RABAT (Reuters) - The junior party in Morocco’s governing coalition confirmed on Wednesday that it had quit over planned cuts in food and energy subsidies, raising the prospect of political instability and possibly an early election in the North African nation.
Prime Minister Abdelilah Benkirane’s government had no immediate comment on the move by the Istiqlal party, which had said on Tuesday it would resign in protest over the subsidy cuts and other issues it says will hurt the poor.
Istiqlal has been in coalition with the Islamist Justice and Development party (PJD) that won 2011 legislative elections held after the adoption of the new constitution proposed by King Mohamed to stifle the Arab Spring protests.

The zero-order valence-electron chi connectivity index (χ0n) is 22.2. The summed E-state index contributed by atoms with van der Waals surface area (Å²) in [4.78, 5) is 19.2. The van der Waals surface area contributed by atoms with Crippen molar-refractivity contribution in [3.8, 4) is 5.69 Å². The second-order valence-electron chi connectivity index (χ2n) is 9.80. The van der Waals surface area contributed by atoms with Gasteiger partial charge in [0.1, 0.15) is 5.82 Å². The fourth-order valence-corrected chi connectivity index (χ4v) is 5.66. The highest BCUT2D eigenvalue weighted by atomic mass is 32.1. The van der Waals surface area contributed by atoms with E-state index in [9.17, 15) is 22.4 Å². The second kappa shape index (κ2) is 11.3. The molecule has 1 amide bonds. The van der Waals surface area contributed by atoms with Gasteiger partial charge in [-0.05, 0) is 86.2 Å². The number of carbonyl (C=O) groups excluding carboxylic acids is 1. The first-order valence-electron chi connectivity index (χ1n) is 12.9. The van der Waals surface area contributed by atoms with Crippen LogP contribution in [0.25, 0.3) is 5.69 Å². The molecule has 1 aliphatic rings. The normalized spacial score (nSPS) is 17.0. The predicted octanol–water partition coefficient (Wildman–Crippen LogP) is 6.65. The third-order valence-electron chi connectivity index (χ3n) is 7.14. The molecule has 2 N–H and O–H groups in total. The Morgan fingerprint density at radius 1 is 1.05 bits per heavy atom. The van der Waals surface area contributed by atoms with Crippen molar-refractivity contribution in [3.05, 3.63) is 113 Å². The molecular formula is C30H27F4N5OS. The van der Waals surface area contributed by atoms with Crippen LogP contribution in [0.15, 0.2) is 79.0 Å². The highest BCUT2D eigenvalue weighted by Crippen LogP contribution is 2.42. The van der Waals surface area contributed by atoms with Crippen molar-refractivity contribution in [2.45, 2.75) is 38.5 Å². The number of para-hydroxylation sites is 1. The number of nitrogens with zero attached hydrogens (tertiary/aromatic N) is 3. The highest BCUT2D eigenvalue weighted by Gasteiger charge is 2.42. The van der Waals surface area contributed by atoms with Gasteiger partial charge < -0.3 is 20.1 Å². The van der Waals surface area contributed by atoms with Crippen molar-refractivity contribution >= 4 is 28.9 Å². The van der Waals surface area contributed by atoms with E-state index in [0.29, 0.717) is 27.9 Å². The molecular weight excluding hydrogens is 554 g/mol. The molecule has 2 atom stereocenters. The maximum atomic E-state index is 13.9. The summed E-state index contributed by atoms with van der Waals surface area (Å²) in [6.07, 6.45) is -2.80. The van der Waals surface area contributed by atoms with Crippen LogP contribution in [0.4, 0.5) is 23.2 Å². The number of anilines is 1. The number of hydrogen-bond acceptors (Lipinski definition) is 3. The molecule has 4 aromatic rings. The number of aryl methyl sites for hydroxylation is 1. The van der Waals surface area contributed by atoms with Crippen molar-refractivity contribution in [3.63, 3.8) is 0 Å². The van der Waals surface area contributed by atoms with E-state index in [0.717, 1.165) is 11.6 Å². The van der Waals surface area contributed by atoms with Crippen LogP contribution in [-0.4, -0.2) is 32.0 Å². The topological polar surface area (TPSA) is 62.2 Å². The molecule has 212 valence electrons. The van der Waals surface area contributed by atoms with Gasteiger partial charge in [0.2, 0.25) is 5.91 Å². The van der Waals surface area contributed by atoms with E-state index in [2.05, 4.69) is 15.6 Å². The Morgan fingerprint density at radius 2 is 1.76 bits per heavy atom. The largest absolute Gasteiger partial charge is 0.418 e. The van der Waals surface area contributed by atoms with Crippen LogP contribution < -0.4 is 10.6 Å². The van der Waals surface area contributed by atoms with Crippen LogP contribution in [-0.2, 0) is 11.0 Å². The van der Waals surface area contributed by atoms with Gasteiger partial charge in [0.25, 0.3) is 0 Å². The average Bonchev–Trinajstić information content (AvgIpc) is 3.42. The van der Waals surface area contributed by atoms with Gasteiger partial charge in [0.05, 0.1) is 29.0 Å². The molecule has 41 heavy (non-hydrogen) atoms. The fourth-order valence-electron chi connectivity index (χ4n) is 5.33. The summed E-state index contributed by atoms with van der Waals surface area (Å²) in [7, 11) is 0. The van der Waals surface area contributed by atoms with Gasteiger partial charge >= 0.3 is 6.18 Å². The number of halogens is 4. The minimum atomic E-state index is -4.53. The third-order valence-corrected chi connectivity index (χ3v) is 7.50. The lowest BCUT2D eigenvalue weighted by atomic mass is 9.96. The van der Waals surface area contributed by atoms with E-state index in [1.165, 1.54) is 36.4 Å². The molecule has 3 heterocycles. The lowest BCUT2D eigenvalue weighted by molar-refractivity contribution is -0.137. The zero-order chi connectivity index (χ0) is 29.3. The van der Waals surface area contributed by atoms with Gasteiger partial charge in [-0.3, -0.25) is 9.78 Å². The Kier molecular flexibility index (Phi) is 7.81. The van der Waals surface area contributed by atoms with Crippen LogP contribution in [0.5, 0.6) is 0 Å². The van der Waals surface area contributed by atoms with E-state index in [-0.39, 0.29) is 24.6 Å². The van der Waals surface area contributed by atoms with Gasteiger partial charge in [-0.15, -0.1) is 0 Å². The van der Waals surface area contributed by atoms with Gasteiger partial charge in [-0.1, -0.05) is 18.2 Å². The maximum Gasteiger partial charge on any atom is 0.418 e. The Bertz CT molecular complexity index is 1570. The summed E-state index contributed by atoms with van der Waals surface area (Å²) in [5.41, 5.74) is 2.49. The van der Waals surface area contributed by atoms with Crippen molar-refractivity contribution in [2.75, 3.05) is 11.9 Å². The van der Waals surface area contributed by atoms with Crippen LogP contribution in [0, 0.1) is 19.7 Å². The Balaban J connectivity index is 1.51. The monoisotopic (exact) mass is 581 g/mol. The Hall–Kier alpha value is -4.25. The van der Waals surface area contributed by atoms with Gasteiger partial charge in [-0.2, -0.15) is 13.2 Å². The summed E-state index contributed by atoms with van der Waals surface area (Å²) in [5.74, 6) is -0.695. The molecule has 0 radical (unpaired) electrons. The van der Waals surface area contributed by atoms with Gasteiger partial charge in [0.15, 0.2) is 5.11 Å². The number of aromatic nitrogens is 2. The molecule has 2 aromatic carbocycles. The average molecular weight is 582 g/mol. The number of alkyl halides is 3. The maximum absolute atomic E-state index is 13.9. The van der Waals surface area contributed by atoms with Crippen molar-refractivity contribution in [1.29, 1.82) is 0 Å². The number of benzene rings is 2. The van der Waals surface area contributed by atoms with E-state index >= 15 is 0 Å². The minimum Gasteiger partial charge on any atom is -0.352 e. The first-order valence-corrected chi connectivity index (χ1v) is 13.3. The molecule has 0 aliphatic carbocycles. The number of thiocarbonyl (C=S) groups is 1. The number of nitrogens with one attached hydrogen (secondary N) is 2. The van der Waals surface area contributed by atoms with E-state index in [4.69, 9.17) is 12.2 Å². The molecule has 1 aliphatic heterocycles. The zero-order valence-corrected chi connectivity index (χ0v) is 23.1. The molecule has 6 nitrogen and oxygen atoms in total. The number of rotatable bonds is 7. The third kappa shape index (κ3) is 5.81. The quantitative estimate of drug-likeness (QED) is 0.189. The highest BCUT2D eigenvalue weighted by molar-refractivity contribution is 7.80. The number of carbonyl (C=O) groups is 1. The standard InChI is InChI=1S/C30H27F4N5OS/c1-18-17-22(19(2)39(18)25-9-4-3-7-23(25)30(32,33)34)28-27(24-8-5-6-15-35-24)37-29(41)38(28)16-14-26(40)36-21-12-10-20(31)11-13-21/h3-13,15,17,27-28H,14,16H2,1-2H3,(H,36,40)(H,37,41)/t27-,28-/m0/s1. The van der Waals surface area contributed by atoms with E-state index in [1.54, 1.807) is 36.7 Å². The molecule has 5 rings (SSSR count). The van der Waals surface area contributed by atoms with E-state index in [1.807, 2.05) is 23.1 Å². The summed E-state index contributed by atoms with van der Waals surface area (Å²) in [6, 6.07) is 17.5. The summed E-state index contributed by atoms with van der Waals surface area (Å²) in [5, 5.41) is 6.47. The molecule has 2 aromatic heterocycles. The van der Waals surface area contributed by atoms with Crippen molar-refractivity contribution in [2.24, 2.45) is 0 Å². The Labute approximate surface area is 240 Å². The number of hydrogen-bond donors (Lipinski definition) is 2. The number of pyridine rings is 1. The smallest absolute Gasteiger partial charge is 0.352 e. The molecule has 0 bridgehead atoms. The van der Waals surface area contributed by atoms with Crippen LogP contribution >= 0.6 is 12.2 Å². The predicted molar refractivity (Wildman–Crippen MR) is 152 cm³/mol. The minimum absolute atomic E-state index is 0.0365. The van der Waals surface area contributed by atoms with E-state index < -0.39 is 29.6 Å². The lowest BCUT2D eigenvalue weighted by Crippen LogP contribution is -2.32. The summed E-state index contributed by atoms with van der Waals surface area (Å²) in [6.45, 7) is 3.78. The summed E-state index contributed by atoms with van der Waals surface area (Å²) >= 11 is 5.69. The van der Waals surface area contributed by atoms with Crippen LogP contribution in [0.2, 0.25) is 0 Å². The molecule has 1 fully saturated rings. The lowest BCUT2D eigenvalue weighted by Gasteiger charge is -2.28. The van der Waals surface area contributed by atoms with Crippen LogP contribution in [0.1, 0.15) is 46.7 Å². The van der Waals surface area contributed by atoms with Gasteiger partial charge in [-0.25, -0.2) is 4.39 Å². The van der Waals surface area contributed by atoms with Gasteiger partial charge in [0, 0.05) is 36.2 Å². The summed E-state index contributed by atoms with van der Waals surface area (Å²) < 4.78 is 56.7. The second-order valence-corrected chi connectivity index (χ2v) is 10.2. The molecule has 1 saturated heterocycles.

It remained unclear whether the king, who wields ultimate power, would accept the party’ resignation, though political analysts have said Istiqlal’s move does not seem spontaneous and may have at least partial support from the palace.
If the king accepts the resignations, Benkirane must seek a new coalition partner or call an early election. Analysts say the first option is more likely.
Istiqlal spokesman Adil Benhamza said five of his party’s six government ministers, including those of finance and energy, had submitted their resignations, adding that the minister of education had yet to follow suit.
“(Education Minister) Mohamed El Ouafa has 24 hours to step down too or he will be excluded from the party,” Benhamza said.
Energy Minister Fouad Douiri, interviewed by Reuters, declined to confirm he had resigned. “I can’t talk about it,” he said.
The government wants to avoid a drop in living standards that could reignite street protests, but it also needs to rein in costly subsidies as it struggles with economic fallout from upheaval across the Arab world and from the euro zone debt crisis, which has hit its main source of trade and investment.
Reporting By Aziz El Yaakoubi, Editing by Gareth Jones